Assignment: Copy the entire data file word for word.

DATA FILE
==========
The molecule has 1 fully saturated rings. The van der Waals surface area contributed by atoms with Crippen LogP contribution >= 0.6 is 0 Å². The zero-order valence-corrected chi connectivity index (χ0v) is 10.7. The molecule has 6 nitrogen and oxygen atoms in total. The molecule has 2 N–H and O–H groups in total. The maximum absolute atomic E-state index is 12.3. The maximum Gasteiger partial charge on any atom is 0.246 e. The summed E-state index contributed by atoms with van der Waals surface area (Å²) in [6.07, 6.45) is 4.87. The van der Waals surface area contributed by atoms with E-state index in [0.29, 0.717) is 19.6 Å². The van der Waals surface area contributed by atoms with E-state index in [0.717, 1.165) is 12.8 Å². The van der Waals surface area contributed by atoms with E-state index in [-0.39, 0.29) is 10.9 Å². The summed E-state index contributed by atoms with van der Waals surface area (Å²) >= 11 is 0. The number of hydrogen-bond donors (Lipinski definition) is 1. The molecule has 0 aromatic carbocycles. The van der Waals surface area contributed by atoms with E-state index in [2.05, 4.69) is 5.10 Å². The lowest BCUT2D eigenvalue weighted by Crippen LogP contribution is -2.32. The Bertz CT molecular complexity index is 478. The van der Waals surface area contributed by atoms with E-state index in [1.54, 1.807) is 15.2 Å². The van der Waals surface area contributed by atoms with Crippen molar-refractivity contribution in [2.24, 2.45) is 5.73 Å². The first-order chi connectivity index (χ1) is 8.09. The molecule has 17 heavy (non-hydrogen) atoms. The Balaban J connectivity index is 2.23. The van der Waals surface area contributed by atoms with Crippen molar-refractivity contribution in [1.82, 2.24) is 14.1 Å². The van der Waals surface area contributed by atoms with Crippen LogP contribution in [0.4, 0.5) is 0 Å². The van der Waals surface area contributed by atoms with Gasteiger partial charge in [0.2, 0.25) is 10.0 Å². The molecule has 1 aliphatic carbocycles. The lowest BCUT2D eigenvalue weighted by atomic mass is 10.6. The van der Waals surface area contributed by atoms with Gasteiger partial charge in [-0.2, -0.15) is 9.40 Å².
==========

The molecule has 1 fully saturated rings. The van der Waals surface area contributed by atoms with Crippen LogP contribution >= 0.6 is 0 Å². The zero-order valence-corrected chi connectivity index (χ0v) is 10.7. The molecule has 6 nitrogen and oxygen atoms in total. The molecule has 2 N–H and O–H groups in total. The maximum absolute atomic E-state index is 12.3. The maximum Gasteiger partial charge on any atom is 0.246 e. The summed E-state index contributed by atoms with van der Waals surface area (Å²) in [6.07, 6.45) is 4.87. The van der Waals surface area contributed by atoms with E-state index in [0.29, 0.717) is 19.6 Å². The van der Waals surface area contributed by atoms with E-state index in [0.717, 1.165) is 12.8 Å². The van der Waals surface area contributed by atoms with E-state index in [-0.39, 0.29) is 10.9 Å². The summed E-state index contributed by atoms with van der Waals surface area (Å²) >= 11 is 0. The number of hydrogen-bond donors (Lipinski definition) is 1. The molecule has 0 aromatic carbocycles. The van der Waals surface area contributed by atoms with E-state index in [2.05, 4.69) is 5.10 Å². The lowest BCUT2D eigenvalue weighted by Crippen LogP contribution is -2.32. The Bertz CT molecular complexity index is 478. The van der Waals surface area contributed by atoms with E-state index in [1.54, 1.807) is 15.2 Å². The van der Waals surface area contributed by atoms with Crippen molar-refractivity contribution in [2.24, 2.45) is 5.73 Å². The first-order chi connectivity index (χ1) is 8.09. The molecule has 17 heavy (non-hydrogen) atoms. The Balaban J connectivity index is 2.23. The van der Waals surface area contributed by atoms with Crippen molar-refractivity contribution in [1.82, 2.24) is 14.1 Å². The van der Waals surface area contributed by atoms with Crippen LogP contribution in [0.4, 0.5) is 0 Å². The van der Waals surface area contributed by atoms with Gasteiger partial charge in [0.2, 0.25) is 10.0 Å². The molecule has 1 aliphatic carbocycles. The lowest BCUT2D eigenvalue weighted by atomic mass is 10.6. The van der Waals surface area contributed by atoms with Gasteiger partial charge in [-0.2, -0.15) is 9.40 Å².